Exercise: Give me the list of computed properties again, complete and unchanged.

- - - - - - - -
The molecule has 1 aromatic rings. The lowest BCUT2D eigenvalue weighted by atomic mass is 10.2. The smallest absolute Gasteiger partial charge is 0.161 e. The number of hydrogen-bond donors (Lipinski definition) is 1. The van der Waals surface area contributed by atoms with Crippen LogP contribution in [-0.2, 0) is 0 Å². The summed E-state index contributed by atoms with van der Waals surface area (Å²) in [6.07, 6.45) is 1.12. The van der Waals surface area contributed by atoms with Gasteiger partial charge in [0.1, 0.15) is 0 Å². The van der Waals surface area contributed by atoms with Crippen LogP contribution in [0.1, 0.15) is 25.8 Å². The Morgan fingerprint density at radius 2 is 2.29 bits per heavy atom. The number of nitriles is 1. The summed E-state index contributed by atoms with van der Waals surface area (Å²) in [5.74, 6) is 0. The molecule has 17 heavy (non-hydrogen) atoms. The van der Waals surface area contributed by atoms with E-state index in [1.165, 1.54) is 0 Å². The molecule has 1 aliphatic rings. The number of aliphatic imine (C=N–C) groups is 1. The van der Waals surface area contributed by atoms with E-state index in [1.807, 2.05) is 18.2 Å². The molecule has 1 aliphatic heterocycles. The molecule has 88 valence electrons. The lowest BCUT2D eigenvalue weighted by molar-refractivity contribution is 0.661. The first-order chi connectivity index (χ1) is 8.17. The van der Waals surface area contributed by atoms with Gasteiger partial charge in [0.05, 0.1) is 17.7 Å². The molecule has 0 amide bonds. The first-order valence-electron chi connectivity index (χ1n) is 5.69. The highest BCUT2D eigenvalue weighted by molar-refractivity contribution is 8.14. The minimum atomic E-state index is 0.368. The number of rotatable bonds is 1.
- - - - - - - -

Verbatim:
The molecule has 1 aromatic rings. The lowest BCUT2D eigenvalue weighted by atomic mass is 10.2. The smallest absolute Gasteiger partial charge is 0.161 e. The number of hydrogen-bond donors (Lipinski definition) is 1. The van der Waals surface area contributed by atoms with Crippen LogP contribution in [-0.2, 0) is 0 Å². The summed E-state index contributed by atoms with van der Waals surface area (Å²) in [6.07, 6.45) is 1.12. The van der Waals surface area contributed by atoms with Gasteiger partial charge in [0.1, 0.15) is 0 Å². The van der Waals surface area contributed by atoms with Crippen LogP contribution in [0.1, 0.15) is 25.8 Å². The Morgan fingerprint density at radius 2 is 2.29 bits per heavy atom. The number of nitriles is 1. The summed E-state index contributed by atoms with van der Waals surface area (Å²) in [5.74, 6) is 0. The molecule has 17 heavy (non-hydrogen) atoms. The van der Waals surface area contributed by atoms with E-state index in [1.165, 1.54) is 0 Å². The molecule has 1 aliphatic rings. The number of aliphatic imine (C=N–C) groups is 1. The van der Waals surface area contributed by atoms with E-state index in [1.807, 2.05) is 18.2 Å². The molecule has 1 aliphatic heterocycles. The molecule has 88 valence electrons. The lowest BCUT2D eigenvalue weighted by molar-refractivity contribution is 0.661. The first-order chi connectivity index (χ1) is 8.17. The van der Waals surface area contributed by atoms with Gasteiger partial charge in [0.05, 0.1) is 17.7 Å². The molecule has 0 amide bonds. The first-order valence-electron chi connectivity index (χ1n) is 5.69. The highest BCUT2D eigenvalue weighted by molar-refractivity contribution is 8.14. The minimum atomic E-state index is 0.368. The number of rotatable bonds is 1.